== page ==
Gluware, by Glue Networks, is a cloud based orchestration and automation platform for WANs. With Gluware, MWH is able to automate the provisioning of their project office routers through zero touch deployment, eliminating the need for skilled IT installation personnel in remote locations. In addition, Gluware simplifies lifecycle management for these locations, enabling agility and speed for new services, no matter the complexity. MWH Global is able to quickly and easily provision and manage remote locations with existing internet connectivity, without the costly alternative of on-site skilled IT workers. But how exactly does Glue Networks do this?
Let’s take a closer look at how Gluware adds value to your WAN.
- Leverage existing infrastructure with future proofing — As stated earlier, it’s important to have a tool that will work with your existing infrastructure. Gluware works with Cisco ISRs, ASR 1000 and CSRs today with no need to buy new devices or add new gear to automate or simplify management. In addition to leveraging your existing infrastructure, we enable advanced feature sets that you may not have already deployed due to complexity or time constraints. In addition, Gluware supports northbound and southbound APIs to integrate with other applications. One great example of this is Cisco APIC EM. Companies can feel confident adopting Gluware today with assurance that they can integrate into future applications and platforms that are similarly open.
- Simplify Configuration – Not only does Gluware work with your existing infrastructure, but we also simplify Cisco advanced features. IOS is chockablock of advanced features like PfR, DMVPN and QoS, but they can be complex to manage. In order to quickly and easily enable these features, Gluware simplifies deployment and management through template based configuration. Now, rather than needing an IOS expert to administer the WAN, you can simply set policy through Gluware and offload the provisioning and configuration to the Gluware Intelligent Orchestration Engine.
- Ensure Consistency – Traditionally, each device on the WAN was managed line by line and box by box. Multiply those devices by tens, hundreds or thousands and add the increasing complexity of advanced IOS features, and WAN configurations explodes into a morass of unwieldy code. Gluware enables consistency and assurance across the enterprise through template-based configuration and policy changes which can be applied to a subset or all of your devices ensuring consistency.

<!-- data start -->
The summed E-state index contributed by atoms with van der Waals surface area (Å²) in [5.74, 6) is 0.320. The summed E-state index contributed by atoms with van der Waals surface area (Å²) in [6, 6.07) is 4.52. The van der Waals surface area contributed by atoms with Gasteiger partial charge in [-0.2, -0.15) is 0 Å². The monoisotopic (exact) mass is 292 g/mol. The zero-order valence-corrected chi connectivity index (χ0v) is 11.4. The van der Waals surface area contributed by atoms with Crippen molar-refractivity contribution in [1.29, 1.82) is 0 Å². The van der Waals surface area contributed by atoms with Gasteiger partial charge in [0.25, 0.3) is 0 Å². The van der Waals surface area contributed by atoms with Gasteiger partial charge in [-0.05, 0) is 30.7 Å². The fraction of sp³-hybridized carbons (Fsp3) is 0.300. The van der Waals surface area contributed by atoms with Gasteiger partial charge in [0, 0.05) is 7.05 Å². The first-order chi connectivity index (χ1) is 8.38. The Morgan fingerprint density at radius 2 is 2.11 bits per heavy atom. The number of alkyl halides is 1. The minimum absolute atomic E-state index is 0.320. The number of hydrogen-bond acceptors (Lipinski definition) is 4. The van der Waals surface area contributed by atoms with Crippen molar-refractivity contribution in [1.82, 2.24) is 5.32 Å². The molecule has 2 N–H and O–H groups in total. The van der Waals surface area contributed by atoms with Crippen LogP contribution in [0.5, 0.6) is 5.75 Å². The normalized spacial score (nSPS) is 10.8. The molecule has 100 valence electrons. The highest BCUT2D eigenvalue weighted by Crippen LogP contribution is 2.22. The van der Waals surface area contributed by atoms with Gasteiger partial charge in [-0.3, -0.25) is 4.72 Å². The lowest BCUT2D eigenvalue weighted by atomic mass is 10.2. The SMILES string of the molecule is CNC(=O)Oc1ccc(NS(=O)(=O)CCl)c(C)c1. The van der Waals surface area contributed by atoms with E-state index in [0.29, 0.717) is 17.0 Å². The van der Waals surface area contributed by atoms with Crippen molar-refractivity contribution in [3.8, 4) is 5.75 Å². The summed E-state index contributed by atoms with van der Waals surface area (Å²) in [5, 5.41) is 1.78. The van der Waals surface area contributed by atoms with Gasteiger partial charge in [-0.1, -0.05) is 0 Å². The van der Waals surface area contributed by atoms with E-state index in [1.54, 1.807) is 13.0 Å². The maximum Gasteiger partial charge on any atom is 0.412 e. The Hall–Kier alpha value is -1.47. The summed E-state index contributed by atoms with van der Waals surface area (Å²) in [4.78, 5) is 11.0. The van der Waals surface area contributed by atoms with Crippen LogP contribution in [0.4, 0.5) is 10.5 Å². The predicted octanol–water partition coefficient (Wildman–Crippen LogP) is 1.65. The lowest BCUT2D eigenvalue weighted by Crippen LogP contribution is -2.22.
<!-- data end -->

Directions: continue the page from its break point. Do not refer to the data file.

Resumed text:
- Agility with Assurance – Gluware ensures the correct configuration and features are applied to each WAN device. Instead of the typical load and pray approach used to configure routers today, Gluware has an intelligent dialogue with each device when provisioning or making changes to that device. If any issues are encountered, this enables Gluware to identify exactly where the issue occurs. And perhaps more importantly, this intelligent dialogue enables the Gluware orchestration engine to make subtle or broad changes to advanced configurations without interruption to the device, eliminating reloads or downtime.
- Speed Deployment – Typically, routers are staged, configured, shipped to remote sites, provisioned by WAN/IOS experts and troubleshot if problems arise. With Gluware, a default Cisco configuration is shipped out to remote sites, and the policies for that device and full IOS configuration are delivered by the Gluware orchestration engine with nothing more than power and WAN connectivity. This is accomplished through a USB key boot on the Cisco device or a Java application enabled from a simple click of a link in email. This allows companies to provision routers and deliver complex services in a timely fashion through transport independent connectivity (think broadband, 3G/4G, etc).
Every company has their own requirements and needs for SDN and automation. There is no one tool or application that will solve all challenges for all companies, and there are many applications promising value and the potential to unlock powerful features with ease. However, Glue Networks is delivering on the promise of simplifying deployment, delivery and management of advanced features on the WAN today, and is worth a look.
Nate Chessin is the Director of Business Development for Glue Networks. Before Glue, Nate was a 14-year veteran of Cisco Systems, working in various engineering and senior management roles. He is also a 10+ year CCIE #12034.